Home Christian News Was Jesus Vegetarian? New ‘Christspiracy’ Documentary Says Yes.

Was Jesus Vegetarian? New ‘Christspiracy’ Documentary Says Yes.

Filmmakers Kip Andersen, left, and Kameron Waters, right, with a rescuer and a lamb in a scene from "Christspiracy." (Image courtesy Christspiracy)

(RNS) — Is there an ethical or spiritual way to kill an animal?

That’s the question that animates “Christspiracy: The Spirituality Secret,” the forthcoming documentary that suggests Jesus and many of his early followers opposed the killing and eating of animals. This bombshell truth, the filmmakers argue, is part of “the biggest coverup in the last 2,000 years.”

The film’s premise may be controversial, but the minds behind it are no strangers to contention. Filmmaker Kip Andersen also co-created the hit documentaries “Seaspiracy,” “Cowspiracy” and “What the Health,” provocative exposés of the fishing, dairy and meat industries. These earlier films garnered countless views and plenty of backlash — but indisputably left an impression.

Still, by adding religion to the mix, Andersen expects to upset even more people. According to a Kickstarter campaign, which has raised a little over $433,000 of its $300,000 goal, the filmmakers claim they parted ways with Netflix after the platform asked for redactions from the film. Andersen said this led him and fellow filmmaker Kameron Waters to buy back the rights to their film.

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Waters told RNS in an email that the pair “wanted to tell the story the way it was unfolding.” Netflix, he claimed, wanted to go a different direction, including “some particular parts they preferred cut that we didn’t agree with as we feel they are vital to the narrative, especially around Christ.”

Poster for “Christspiracy.” (Image courtesy Christspiracy)

On Wednesday (March 20), the film will show in a one-night-only event in over 650 theaters worldwide; in the U.S., the film will also show on March 24.

Seven years in the making, the fast-paced film tracks Andersen, a self-described “quasi-spiritual Buddhist yogi,” and Waters, a onetime Southern Baptist and gospel musician, as they seek new insights about the compatibility of religion and meat eating. The pair go from investigating a Kosher farm in Israel to tracking a cow-smuggling truck in New Delhi, examining the spiritual frameworks people employ while eating, farming, selling and slaughtering animals.

Amid the film’s many action shots, its through-line is the case for Christ’s opposition to eating and killing animals. The evidence includes an interpretation of Jesus’ well-documented cleansing of the temple. Animal theologian Andrew Linzey and James Tabor, a retired religious studies professor from the University of North Carolina at Charlotte, suggest in the documentary that the temple was operating as a commercial slaughterhouse in Jesus’ time. When the gospels record Jesus calling the temple a den of thieves, he’s quoting Jeremiah 7, a passage that references idols and animal sacrifice. In the film, Oxford scholar Deborah Rooke translates the Hebrew word “parits,” often interpreted as “thieves,” as meaning “violent one.” This, the film claims, shows that Jesus was condemning animal sacrifice.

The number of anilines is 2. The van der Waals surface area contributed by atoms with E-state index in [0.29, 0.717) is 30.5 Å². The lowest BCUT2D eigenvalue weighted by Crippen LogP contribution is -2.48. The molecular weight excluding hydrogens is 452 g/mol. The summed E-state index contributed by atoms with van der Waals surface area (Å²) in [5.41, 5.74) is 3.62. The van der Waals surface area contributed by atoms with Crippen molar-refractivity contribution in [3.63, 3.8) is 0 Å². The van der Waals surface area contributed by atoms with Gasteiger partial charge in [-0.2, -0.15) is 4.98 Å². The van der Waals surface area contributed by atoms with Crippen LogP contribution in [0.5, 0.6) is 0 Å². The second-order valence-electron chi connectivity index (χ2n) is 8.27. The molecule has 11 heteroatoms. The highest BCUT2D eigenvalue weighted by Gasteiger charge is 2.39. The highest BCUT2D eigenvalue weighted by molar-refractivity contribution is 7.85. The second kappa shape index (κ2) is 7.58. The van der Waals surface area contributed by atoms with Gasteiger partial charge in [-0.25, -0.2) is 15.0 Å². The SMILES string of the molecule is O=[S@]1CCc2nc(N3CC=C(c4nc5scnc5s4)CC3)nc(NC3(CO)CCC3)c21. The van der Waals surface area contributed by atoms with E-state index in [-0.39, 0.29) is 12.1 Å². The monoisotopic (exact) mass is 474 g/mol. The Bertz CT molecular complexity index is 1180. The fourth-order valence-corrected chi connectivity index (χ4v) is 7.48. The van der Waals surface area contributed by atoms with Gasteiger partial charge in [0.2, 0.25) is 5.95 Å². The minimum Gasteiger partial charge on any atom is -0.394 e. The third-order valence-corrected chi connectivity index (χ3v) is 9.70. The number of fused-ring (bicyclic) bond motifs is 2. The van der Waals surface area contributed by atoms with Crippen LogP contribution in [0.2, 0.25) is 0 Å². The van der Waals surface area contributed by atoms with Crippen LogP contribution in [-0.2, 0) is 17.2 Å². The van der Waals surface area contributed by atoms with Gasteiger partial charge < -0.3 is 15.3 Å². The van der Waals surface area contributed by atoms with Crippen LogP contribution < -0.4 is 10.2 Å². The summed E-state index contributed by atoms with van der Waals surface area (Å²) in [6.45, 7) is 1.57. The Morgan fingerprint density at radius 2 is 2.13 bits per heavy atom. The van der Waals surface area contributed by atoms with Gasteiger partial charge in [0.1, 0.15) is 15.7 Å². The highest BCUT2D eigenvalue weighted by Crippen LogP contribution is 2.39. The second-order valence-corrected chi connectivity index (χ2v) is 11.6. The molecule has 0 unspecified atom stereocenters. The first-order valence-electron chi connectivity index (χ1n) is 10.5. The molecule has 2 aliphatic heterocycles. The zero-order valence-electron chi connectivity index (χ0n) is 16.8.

“The fact that four days before he was crucified, he goes in and shuts down the temple to basically stop animal sacrifice … he was one of the most hardcore animal activists, the ‘OG’ animal activist,” Andersen told RNS in a Zoom call.

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In the documentary, the filmmakers say Jesus not only sacrificed his life for humans, “but to stop the killing of animals as well.”

In another part of the film, Keith Akers, an activist and author of “The Lost Religion of Jesus” (2000), refers to early sources that characterize Jesus’ brother James and cousin John the Baptist as vegetarian. “Jesus is simply carrying on the family tradition,” he says.

The film also cites early descriptions of the Ebionites, a sect that described Jesus as an opponent of animal sacrifice who refused to eat lamb during Passover. According to the 4th-century bishop Epiphanius, who condemned the Ebionites, the group also denied the divinity of Christ. Some scholars, including Robert Eisenman, also featured in the film, have characterized the Ebionites as followers of Jesus’ brother, James.